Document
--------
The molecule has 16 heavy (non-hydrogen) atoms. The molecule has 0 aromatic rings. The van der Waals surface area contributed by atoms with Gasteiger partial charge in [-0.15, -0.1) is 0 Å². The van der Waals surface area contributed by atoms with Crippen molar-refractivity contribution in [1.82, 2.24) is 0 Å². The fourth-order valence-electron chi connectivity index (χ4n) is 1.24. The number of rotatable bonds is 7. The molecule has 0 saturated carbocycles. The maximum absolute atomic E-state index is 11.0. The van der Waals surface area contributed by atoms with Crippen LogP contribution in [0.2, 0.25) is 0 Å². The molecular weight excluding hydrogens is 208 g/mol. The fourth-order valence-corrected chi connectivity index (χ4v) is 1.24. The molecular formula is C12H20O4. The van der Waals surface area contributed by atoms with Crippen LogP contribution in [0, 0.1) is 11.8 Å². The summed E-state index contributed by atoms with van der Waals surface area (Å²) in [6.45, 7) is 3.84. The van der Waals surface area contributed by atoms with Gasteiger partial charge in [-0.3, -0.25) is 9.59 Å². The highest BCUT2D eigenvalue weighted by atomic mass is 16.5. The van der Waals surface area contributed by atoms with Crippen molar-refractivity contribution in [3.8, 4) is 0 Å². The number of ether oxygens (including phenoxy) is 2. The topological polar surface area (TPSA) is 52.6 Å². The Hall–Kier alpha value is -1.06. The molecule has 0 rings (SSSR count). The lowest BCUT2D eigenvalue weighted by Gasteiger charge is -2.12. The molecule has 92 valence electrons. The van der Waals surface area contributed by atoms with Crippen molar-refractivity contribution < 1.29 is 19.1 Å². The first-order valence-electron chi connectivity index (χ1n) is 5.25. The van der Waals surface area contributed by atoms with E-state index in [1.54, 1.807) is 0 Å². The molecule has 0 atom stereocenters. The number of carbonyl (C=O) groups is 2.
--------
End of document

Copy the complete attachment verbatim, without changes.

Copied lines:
The molecule has 16 heavy (non-hydrogen) atoms. The molecule has 0 aromatic rings. The van der Waals surface area contributed by atoms with Gasteiger partial charge in [-0.15, -0.1) is 0 Å². The van der Waals surface area contributed by atoms with Crippen molar-refractivity contribution in [1.82, 2.24) is 0 Å². The fourth-order valence-electron chi connectivity index (χ4n) is 1.24. The number of rotatable bonds is 7. The molecule has 0 saturated carbocycles. The maximum absolute atomic E-state index is 11.0. The van der Waals surface area contributed by atoms with Crippen LogP contribution in [0.2, 0.25) is 0 Å². The molecular weight excluding hydrogens is 208 g/mol. The fourth-order valence-corrected chi connectivity index (χ4v) is 1.24. The molecular formula is C12H20O4. The van der Waals surface area contributed by atoms with Crippen LogP contribution in [0, 0.1) is 11.8 Å². The summed E-state index contributed by atoms with van der Waals surface area (Å²) in [6.45, 7) is 3.84. The van der Waals surface area contributed by atoms with Gasteiger partial charge in [-0.3, -0.25) is 9.59 Å². The highest BCUT2D eigenvalue weighted by atomic mass is 16.5. The van der Waals surface area contributed by atoms with Crippen molar-refractivity contribution in [3.8, 4) is 0 Å². The number of ether oxygens (including phenoxy) is 2. The topological polar surface area (TPSA) is 52.6 Å². The Hall–Kier alpha value is -1.06. The molecule has 0 rings (SSSR count). The lowest BCUT2D eigenvalue weighted by Gasteiger charge is -2.12. The molecule has 92 valence electrons. The van der Waals surface area contributed by atoms with Crippen molar-refractivity contribution < 1.29 is 19.1 Å². The first-order valence-electron chi connectivity index (χ1n) is 5.25. The van der Waals surface area contributed by atoms with E-state index in [1.54, 1.807) is 0 Å². The molecule has 0 atom stereocenters. The number of carbonyl (C=O) groups is 2.